Dan Izenberg has an interesting article on JPost today about the legality of the Islamic movement. Having done research into the movement as part of my senior thesis, I agree that the issue is very complex. Firstly, there is a schism in the movement between the more moderate political side (which actively participates in the Knesset), and the more radical side which is responsible for irritating Palestinian and Israeli-Arab sentiments over the Temple Mount last weekend. The group has not, technically, endorsed violence, but there have been cases in which one could tie the Islamic movement to acts of violence. And there's always a fine line between inculcation and incitement.
That being said, the Islamic movement, like many other radical Islamic groups, promotes itself through providing social services. Many mosques are paid for by the movement, and the Israeli Negev Bedouin can in fact get scholarships to attend school from the movement.
The solution here is clearly not military, but it ties into the more militaristic tactics Israel may have to use in the West Bank. By engaging with the Israeli-Arab community and limiting the Arab public's necessity for an Islamic Movement, Israel would be much more successful at lmiting the risk of terrorism. By arresting Ra'ad Salah, the movement's leader (he was later released and banned from Jlem for 30 days), Israel is only illustrating the threat he poses, which strengthens him.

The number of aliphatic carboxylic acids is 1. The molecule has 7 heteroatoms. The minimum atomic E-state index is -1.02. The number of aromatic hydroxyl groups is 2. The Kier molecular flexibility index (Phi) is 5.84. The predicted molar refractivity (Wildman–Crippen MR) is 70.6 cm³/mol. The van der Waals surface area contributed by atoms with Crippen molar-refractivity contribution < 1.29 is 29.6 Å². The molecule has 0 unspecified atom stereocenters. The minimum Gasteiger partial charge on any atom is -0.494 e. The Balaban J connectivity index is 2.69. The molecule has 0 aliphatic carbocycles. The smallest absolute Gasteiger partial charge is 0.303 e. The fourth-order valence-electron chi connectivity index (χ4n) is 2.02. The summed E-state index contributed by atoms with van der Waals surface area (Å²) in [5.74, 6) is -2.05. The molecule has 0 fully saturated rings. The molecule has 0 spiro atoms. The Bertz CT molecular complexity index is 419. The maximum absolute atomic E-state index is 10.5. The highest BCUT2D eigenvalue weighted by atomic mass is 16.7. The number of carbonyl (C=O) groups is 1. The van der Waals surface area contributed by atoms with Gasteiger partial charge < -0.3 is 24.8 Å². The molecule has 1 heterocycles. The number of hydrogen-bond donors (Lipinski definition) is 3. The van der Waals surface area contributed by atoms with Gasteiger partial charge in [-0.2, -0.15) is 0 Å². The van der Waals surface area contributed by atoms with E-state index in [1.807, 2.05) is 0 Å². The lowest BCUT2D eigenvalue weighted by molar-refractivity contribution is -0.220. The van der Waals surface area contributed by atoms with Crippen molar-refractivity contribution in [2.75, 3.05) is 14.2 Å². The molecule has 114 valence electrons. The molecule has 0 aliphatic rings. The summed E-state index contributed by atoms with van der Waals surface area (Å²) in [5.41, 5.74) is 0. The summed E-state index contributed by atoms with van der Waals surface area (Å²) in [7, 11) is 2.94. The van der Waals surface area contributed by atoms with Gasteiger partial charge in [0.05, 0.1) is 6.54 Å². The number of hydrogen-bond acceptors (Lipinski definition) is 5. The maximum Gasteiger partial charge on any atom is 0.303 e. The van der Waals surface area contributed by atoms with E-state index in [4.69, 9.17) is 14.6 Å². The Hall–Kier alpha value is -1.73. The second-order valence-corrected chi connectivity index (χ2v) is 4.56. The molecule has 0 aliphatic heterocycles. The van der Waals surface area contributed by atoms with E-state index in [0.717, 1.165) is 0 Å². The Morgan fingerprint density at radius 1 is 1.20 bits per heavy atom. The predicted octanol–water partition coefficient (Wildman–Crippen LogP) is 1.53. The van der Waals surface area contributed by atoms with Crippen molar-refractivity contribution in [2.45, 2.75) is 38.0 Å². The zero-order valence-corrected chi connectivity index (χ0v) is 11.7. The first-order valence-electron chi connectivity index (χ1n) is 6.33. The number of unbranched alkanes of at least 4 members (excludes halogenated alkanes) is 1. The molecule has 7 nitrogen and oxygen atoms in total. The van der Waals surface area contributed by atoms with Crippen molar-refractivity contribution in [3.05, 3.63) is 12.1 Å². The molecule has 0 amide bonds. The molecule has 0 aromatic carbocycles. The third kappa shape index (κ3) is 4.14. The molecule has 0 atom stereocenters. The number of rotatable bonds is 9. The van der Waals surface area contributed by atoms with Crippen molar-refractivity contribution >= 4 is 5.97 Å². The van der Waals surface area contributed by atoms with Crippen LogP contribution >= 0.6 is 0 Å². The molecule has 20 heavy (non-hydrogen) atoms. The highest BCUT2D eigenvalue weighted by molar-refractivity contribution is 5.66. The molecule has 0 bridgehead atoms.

The West Bank tie-in is that Israeli-Arabs sit along a very precarious rift in the Middle East. On the one hand they enjoy being Israeli citizens overall. Yet they identify strongly with Palestinians, and face discrimination from Israelis and scorn from non-Israeli Arabs. To win the fight against extremist groups in the Palestinian territories, Israel will have to show that in can respect Arabs. At the start this will mean the Israeli-Arab community.